My big revelation came when I was riding out near Sagami-ko and met a guy from the Nalsima Friend team. It turned out we were both heading to Wada Pass, so we decided to climb it together. While we were riding, he actually commented on my arms. By this time, I was already feeling like more of a cyclist than a gym rat, and I bashfully told him that I was actually trying to slim down and develop more of a cycling physique. This was a big change for me because not long before then, all I wanted was big "guns." Anyway, he schooled me big-time on the climb, even riding back down after he had reached the top to help "pull" me up.

The previous day, I had done heavy squats and deadlifts in the gym (exercises that should not be done on the same day), as if training for American football. On the climb, I felt heavy and tired. And slow. It was pretty much at that point that I decided to change my training routine and do exercises that would actually benefit my cycling.

I'm still trying to find the right balance of exercises, but the upshot is this: I've lost about 7kg (down from 82kg to 75kg now) of mainly muscle since that day on Wada Pass and I am a heck of a lot faster on the bike.

Gone are the deadlifts and bench presses. Gone are the heavy lat pull-downs. Now my workouts are centered around core training, with some arms and back mixed in to stay toned and as well as maintain strength on the climbs.

For the legs, I do squats about every other week, but my main leg workouts come from the anaerobic bike trainer, on which I do intervals and measure my wattage. Recently, I may have been overdoing the intervals, hitting them hard on Tuesdays and Thursdays. This may have been causing me to lose power on the weekend climbs.

Like I said, I'm still trying to find the right balance/timing. I am definitely still learning how to train for cycling. But by focusing more on core work, consuming fewer calories and doing hard intervals, I have made real progress on the bike. Oh, and I still supplement with whey protein -- just not three times a day anymore.

I do miss the muscles a bit, though. :warau:

Deej, interesting stuff there.

I'm still keeping away from the weights, finally to (just!) under 80kg, usually I'm around 86kg if doing some gym work.
I was thinking it's nearly time to maybe do a light workout once a week, but one problem I have is that I've always loved heavy (low rep) training, and it's not long after I start up again that I'm trying to stack on the weight! Also, I guess I find it kind of boring lifting less than what I did in my prime ;P
As you say, it's about finding that right balance, and what you enjoy also.

And good point about the protein, I take some after training, be it yoga, cycling, gym, ...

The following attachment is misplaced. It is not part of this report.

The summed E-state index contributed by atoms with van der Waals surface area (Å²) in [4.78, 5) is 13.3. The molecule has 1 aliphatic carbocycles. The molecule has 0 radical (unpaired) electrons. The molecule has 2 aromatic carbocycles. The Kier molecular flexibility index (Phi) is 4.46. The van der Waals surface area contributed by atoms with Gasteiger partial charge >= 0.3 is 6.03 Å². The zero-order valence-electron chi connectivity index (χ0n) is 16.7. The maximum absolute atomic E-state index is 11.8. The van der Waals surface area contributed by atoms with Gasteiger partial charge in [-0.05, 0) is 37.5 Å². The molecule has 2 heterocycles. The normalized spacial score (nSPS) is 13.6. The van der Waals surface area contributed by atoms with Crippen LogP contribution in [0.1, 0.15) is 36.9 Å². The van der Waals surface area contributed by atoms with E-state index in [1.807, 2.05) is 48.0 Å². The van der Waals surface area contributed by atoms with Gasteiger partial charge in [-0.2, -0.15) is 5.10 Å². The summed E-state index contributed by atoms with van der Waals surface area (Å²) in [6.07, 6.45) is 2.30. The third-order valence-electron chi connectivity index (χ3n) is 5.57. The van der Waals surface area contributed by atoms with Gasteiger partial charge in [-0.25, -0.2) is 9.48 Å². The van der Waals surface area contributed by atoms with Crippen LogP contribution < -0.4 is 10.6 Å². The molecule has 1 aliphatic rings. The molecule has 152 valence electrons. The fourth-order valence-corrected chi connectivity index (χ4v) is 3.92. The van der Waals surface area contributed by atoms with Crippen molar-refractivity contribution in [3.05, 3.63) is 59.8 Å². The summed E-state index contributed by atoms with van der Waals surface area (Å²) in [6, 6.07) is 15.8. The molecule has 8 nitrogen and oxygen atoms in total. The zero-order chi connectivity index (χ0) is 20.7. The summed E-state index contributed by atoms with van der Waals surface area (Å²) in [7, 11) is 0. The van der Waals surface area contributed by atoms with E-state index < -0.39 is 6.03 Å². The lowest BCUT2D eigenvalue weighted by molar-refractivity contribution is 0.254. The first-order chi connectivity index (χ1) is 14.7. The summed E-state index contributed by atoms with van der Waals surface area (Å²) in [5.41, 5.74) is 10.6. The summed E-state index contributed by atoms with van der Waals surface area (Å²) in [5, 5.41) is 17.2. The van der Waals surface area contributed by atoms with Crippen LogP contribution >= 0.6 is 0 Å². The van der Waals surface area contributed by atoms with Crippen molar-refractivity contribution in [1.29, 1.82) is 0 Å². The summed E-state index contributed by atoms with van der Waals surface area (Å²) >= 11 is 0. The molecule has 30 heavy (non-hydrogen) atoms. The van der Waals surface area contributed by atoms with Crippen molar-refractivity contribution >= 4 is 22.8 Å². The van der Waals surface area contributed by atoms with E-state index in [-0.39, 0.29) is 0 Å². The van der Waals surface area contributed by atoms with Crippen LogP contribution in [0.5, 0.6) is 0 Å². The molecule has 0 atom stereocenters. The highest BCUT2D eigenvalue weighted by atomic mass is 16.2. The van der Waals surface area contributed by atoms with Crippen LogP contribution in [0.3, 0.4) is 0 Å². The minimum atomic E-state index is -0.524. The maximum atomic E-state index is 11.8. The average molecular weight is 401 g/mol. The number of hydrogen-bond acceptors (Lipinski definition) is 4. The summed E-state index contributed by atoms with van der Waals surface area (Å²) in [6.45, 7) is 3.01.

BTW, what are you using?
I found it a little hard to get some WPI here, i.e. they seem to market it differently? Or just don't have it??
Anyway, now I using Kentai 100% CFM Weigh Protein.
in calorie intake! and this does include beer

Beer? From my cold, dead hands. :mad:

Seriously, though, great information here. I think it's time I implemented something more structured than trying to ride a lot and doing occasional random intervals. On Sunday, Pete was also telling me about very specific training for specific races/rides, and that's something I'd like to start doing as well.
Training/Racing for specific races.

I record my races data on my Polar HRM and then when I do the race the following year I get out the file for the race and look at my heart rate....the altitude in comparison and then get on the roller and try and duplicate the exact result again

Heavier gears for uphill simulation/lower gears for down hill simulation. (the heart doesn't know you've got the gears the wrong way around but it will feel the same it did in the race.

Shimofusa Friendly Park training. 2 minutes hard one minute very hard. Or 90 seconds hard 30 seconds very hard on the roller. The heart gets used to doing the 1.5km circuit that is slighly uphill at the finish line....

Saiko Lake is 10kms 2 km down 6km flat and 2km up...I've got th course on DVD at 40kph taken from the car. Set up the roller and the DVD and mimic slow easy down hill & the stress of the uphill at the 8km mark etc trying to mimic my race HRM data.....If I do this the weeks leading up to the race my heart has some indication of what is expected. (I hope).

With these new Garmin GPS monitors this kind of training can be much easier....you don't actually have to go to the mountain to ride it....simulate it with your HRM as a guide. I ride Yamanashi often but I only go there once a year.

I didn't go to the gym today but kept busy gardening/cleaning around the house etc..the blisters I get from weeding is harder than the gym anyway.

Back to the relaxing gym sessions tomorrow.
one problem I have is that I've always loved heavy (low rep) training, and it's not long after I start up again that I'm trying to stack on the weight!

I hear you. To be honest, my motivation to go to the gym has declined a bit since I stopped lifting the heavy stuff. I had the system down, and could easily chart my progress and see the results week after week. I felt in control.